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Date: Tue, 19 Apr 2022 08:59:54 +0200
From: Markus Wichmann <>
Cc: Nicholas Fraser <>
Subject: Re: Detect qsort_r() support with preprocessor

This will likely be pointless, but I'll try once more.

On Mon, Apr 18, 2022 at 11:38:49PM -0400, Nicholas Fraser wrote:
> It's very sad that you're not interested in hearing the problem, and that you
> ignore the growing number of single-file and/or header-only libraries in C.
> Here's a long list of them:

No, YOU are not interested in hearing the reasons for why what you want
is bad and leads to technical debt. There is no reason why single
file libraries should not have a config section at the top or something.
The only alternative left to you is to use standards that are definitely
supported. Since Windows/MSVC is on the list of platforms you wish to
support, that means C89. And ONLY C89. Good luck with that.

> None of these libraries come with configure scripts. That is in fact the whole
> point. They're distributed as just source code. There is no reason why plain C
> source code can't be decently portable entirely on its own without any need
> for configure scripts. You are just refusing to help us make it work. Yes, it's
> great that you're trying to standardize macros for it, but what are we supposed
> to do in the meantime? You seem more interested in adhering to standards than
> in making working software.

That last one has been floated before and just does not fly. You have
been pointed in the direction of something to make it work reliably
everywhere and refuse to use that solution because apparently you think
running a script or writing a 0 or 1 into a single line of configuration
is undue burden on programmers who already cannot be arsed to do their
job. But making Rich maintain a growing list of macros somehow is not.

See, this is what I don't get: Your target audience is programmers, not
end users. Can they not be expected to fill in a configuration once?
They will already have to expend some effort integrating your library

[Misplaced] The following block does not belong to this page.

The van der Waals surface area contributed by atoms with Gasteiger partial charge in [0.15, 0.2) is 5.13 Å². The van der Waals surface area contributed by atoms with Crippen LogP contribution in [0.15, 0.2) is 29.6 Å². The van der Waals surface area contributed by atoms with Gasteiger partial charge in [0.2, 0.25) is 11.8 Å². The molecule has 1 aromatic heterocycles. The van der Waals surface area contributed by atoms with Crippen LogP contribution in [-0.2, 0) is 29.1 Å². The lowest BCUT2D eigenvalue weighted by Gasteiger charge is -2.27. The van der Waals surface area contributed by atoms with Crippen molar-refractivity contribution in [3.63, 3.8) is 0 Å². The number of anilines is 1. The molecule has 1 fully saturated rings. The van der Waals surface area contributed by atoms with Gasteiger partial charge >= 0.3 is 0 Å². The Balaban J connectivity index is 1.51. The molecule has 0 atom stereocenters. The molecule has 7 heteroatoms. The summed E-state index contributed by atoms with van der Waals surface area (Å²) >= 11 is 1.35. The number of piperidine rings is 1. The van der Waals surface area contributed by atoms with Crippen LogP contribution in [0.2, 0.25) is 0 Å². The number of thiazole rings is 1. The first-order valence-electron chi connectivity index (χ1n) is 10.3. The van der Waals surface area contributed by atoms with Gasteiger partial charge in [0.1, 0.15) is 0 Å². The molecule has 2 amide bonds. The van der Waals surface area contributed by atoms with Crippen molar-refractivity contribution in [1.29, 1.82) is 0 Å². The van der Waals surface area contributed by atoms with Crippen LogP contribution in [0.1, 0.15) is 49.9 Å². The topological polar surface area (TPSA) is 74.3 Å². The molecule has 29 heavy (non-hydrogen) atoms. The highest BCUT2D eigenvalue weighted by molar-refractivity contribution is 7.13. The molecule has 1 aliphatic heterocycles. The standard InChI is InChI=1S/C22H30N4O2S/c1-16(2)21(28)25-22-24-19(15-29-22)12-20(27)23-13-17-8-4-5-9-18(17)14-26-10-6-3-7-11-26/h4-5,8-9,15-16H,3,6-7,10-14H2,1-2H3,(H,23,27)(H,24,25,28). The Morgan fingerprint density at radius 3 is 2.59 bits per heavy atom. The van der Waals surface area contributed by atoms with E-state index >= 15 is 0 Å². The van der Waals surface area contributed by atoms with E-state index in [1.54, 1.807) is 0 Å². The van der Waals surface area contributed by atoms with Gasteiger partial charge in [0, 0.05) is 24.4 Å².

into their programs, anyway, so it hardly changes things.

Indeed there is no reason for plain C being unportable. But the only way
to really make it portable is to refuse to use any feature beyond the
lowest common denominator, which is usually going to be C89. So, no
qsort_r() for you.

The alternative is to maintain a growing list of assumptions about
implementations, each of which may turn around next release without
warning. Or, you know, your source code can grow out of date.

> Just to recap: I'm writing a header-only library. My intention is for users to
> just put the headers on their include path and use it, no configuration needed.

Then maybe that's a bad intention. The only way to do that with the list
of platforms you added later is to not go beyond C89.

> I won't say "I can detect", because then you'll say "No you can't" even though
> it works fine, and we'll just go in circles telling each other we're wrong.
> Instead I'll say "I am detecting".

And here the boy who cried "you're not listening" goes on to not listen

> I am detecting glibc and uClibc's qsort_r() with `#ifdef __GLIBC__`. I am
> detecting Windows qsort_s() with `#ifdef WIN32`. I am detecting macOS and iOS
> qsort_r() with `#ifdef __APPLE__`. I am detecting the BSDs with `#ifdef
> __FreeBSD__`, `#ifdef __NetBSD__`, etc. I am detecting C11 Annex K qsort_s()
> with __STDC_LIB_EXT1__ and other platform macros (e.g. __FreeBSD__.)

And you listed all of that stuff with a straight face. didn't you? The
only standard macro in all of these is __STDC_LIB_EXT1__, an admittedly
rarely used one. What about newlib? newlib is the C implementation
underlying much of Cygwin, which last I checked was still pretty
popular. At least I use it regularly. And you can get it to define
WIN32, but it doesn't have qsort_s(). But it has both versions of

Anyway, what do you want? Imagine if there was a __MUSL__ macro, and had
been there last version already. That would mean that the presence of